The author

XForms: the only Standard Web Framework

Steven Pemberton, CWI/W3C, Amsterdam


The Web has turned into a programming environment, turning its back on its earlier roots of simplicity and ease-of-use. And in the process many properties of the early web have been lost. This talk will examine some of the desirable properties of a future web, such as accessibility, usability, semantics, decentralisation, privacy, aggregation and even what to do about the password problem.



The big advantage of standards is that you don't get locked in. If you don't like what a browser (or photo-viewer, or whatever) does, well, just download a different one and use that instead.

On the other hand, using a proprietary format restricts which software you can use, and if you want to change, you have to convert all your documents.


The key term for describing the original web (and I would claim, its success) is the word "declarative".

A declarative definition is where you describe what you want, rather than how to get it.

Declarative definitions are typically short, and easy to understand.

Declarative Markup

The poster-child of HTML declarative markup is the hyperlink:

<a href="talk.html" title="My talk" target="_blank" class="overt">HTML5 is the new Flash</a>

This compactly encapsulates a lot of behaviour including: what the link looks like, what happens when you hover over it, activation in several different ways, what to do with the result, hooks for presentation changes.

Doing this with programming would be a lot of work.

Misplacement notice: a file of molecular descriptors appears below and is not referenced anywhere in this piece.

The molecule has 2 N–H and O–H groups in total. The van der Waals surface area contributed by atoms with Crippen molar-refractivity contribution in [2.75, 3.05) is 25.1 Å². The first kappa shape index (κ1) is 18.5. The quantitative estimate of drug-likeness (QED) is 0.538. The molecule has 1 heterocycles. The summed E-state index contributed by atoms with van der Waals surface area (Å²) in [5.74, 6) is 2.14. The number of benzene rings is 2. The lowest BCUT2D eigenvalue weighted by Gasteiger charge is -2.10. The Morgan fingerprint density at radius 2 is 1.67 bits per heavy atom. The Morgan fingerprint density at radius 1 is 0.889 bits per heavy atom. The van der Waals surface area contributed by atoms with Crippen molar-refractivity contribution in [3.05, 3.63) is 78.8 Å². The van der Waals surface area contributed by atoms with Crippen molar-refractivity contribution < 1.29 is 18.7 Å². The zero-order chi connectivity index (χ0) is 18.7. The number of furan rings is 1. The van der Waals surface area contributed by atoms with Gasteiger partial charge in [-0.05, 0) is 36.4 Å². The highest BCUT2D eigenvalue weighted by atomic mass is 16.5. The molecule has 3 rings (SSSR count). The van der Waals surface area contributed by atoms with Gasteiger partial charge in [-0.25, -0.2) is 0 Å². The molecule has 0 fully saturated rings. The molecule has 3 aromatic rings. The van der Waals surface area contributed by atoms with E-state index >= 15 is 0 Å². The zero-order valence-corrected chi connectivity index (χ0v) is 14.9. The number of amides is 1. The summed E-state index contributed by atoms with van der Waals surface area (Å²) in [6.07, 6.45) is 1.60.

Unfortunately, we now have HTML5. HTML5 is no longer about declarative markup: it is about programming.

The designers of HTML5, themselves mostly programmers, rather than researching what people needed from the web, and then defining declarative ways of describing those things, took the position that if you want something new, you should just program it.

So even something as simple and obvious as a drop-down navigation list needs to be programmed out.

This is no longer easy. And furthermore, it is no longer standard.


Why isn't it standard?

Most web-authors are not programmers, so to help them, along came Frameworks. Lots of them. Wikipedia lists 30, but there are certainly many more.

But they are all different! They are not standardised.

If your framework of choice no longer gets supported, or doesn't work on one of the browsers you want to support, what are you going to do? Because you will have to recode all your documents if you want to change. How about in 5 or 10 years? How many of those frameworks will be still working and supported? (At least one has already died.)


There is only one standardised Framework: XForms.

It is a W3C standard, in use worldwide:


There are many implementations, such as:

*=open source

An Example

I am going to work through an extensive example.

It is coherent (it really does something)

It uses most parts of XForms

It is amazingly fun!

But first a (very quick) introduction to the principles.

The Essence of XForms

Strict separation between data and controls

Live data+constraints

Abstract controls

Everything is data

State+state change+(inter)action

The Essence: Intent-based Controls

Controls, rather than expressing how they should look (radio buttons, menu, etc), express their intent ("this control selects one value from a list").

You then use styling to say how they should be represented, possibly with different styling for different devices (as a menu on a small screen, as radio buttons on a large screen).

These three controls are all identical (and bound to the same data), except they are presented differently. (All examples in these slides are live)


Everything is (live) data

Try changing the first field:


And now...

The example.